GOLDBERG: Katharine Quarmy, though, suggested that research had been promised into why people carry out disability hate crime, but she says those promises have not been acted on, so is there any commitment to investigate why these crimes are carried out, any research guaranteed here?

BAKER: Well, I’m not quite sure who promised what research when, I’m sorry to say. I will look into that matter when I get back to the Home Office tomorrow. But I mean, I certainly agree with you that it’d help to understand the motivation which drives people on and that’s one way we can tackle this appalling crime.

GOLDBERG: Norman Baker, thanks very much indeed for your time this morning. So many stories coming in as well. Simon Green here. This is from Sharpzilla, says, ‘Saw a group of lads throwing stones, swearing and following two disabled women. Had to intervene. People were just ignoring and walking by.’ So much of this stuff out there.

GREEN: It happens all the time and a lot of people do walk by. They don’t want to get involved, they’re afraid they might get hit themselves. But what I would say to somebody, if you are afraid to get involved, at least phone the police, make a note of it. There’s third party reporting for, lots of places are third party reporting centres, so you can phone the police, you can tell them what you’ve seen. Because very often, as I say, a disabled person doesn’t know they’ve been a victim of crime, so it should be up to us as a society. Everybody listen to this, if you know somebody with a disability who’s been victimised, please ring the police or go and ask that individual do they need any help.

GOLDBERG: Simon Parkinson, quite a lot of our listeners are saying, look, it is quite distressing to hear these accounts. We should bear in mind what Simon said to us earlier, most people most of the time don’t behave like this towards people with disabilities, but there does seem to be this kind of poisonous undertow.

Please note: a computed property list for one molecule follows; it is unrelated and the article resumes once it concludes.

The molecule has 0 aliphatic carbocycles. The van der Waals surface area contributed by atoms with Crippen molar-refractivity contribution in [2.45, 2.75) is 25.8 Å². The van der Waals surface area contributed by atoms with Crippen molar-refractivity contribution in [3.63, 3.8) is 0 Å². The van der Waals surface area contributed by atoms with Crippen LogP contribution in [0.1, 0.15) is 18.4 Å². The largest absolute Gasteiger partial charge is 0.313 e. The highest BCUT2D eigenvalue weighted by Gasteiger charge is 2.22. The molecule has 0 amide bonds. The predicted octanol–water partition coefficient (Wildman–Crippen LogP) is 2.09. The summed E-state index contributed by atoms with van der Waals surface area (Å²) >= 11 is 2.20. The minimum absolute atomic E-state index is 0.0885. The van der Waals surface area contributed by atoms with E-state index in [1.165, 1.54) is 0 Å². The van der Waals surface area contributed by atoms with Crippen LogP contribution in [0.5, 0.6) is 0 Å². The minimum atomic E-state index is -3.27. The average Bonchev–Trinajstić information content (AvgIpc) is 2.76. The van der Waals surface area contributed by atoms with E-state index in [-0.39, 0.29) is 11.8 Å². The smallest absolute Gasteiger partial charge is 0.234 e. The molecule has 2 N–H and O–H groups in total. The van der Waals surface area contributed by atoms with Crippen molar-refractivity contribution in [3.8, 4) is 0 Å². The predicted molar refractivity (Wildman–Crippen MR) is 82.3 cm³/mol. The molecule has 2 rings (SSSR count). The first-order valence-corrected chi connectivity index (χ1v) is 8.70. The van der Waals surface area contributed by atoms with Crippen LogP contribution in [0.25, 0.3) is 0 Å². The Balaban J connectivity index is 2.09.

PARKINSON: No, I agree. I think the vast majority of people in our society welcome the diversity that disability brings into our society, and what we need to do is concentrate on the common values, the common beliefs, the common interests we have. For instance, it sounds like both Reece and I will be right behind Man United this afternoon PARKINSON cont: …against Leicester. You know, that’s something that unites us whether with Reece’s disability and myself, so let’s focus on what we’ve got in common and not what the differences are.

GOLDBERG: Simon, thanks very much indeed for your time. Interesting comment from Anthony in Leeds. He says, ‘I think that with a lot of the lower level stuff, people might genuinely not know it’s inappropriate. My brother has Asperger’s, he was doing voluntary work in a charity shop. He overheard the manager refer to him as a mongie. I confronted the manager but it was obvious that he didn’t mean it in a malicious way – to him it was just a word that he used as a description, and this was someone in a managerial position. I think that some words such as mongie or spaz are just seen as acceptable descriptions. People need re-educating,’ says Anthony. Thanks for listening to the 5 Live Investigates podcast. Before we go, still got Simon Green here from the Disability Hate Crime Network. Simon, just a few of the comments that have come in. This is from Dave Erskine. He says, ‘I’m the headteacher of a special school for children with learning difficulties. This kind of thing has gone on for years,’ he says, ‘and is still prevalent. Work in schools on a par with how racism is addressed is essential to bring this dreadful behaviour to an end.’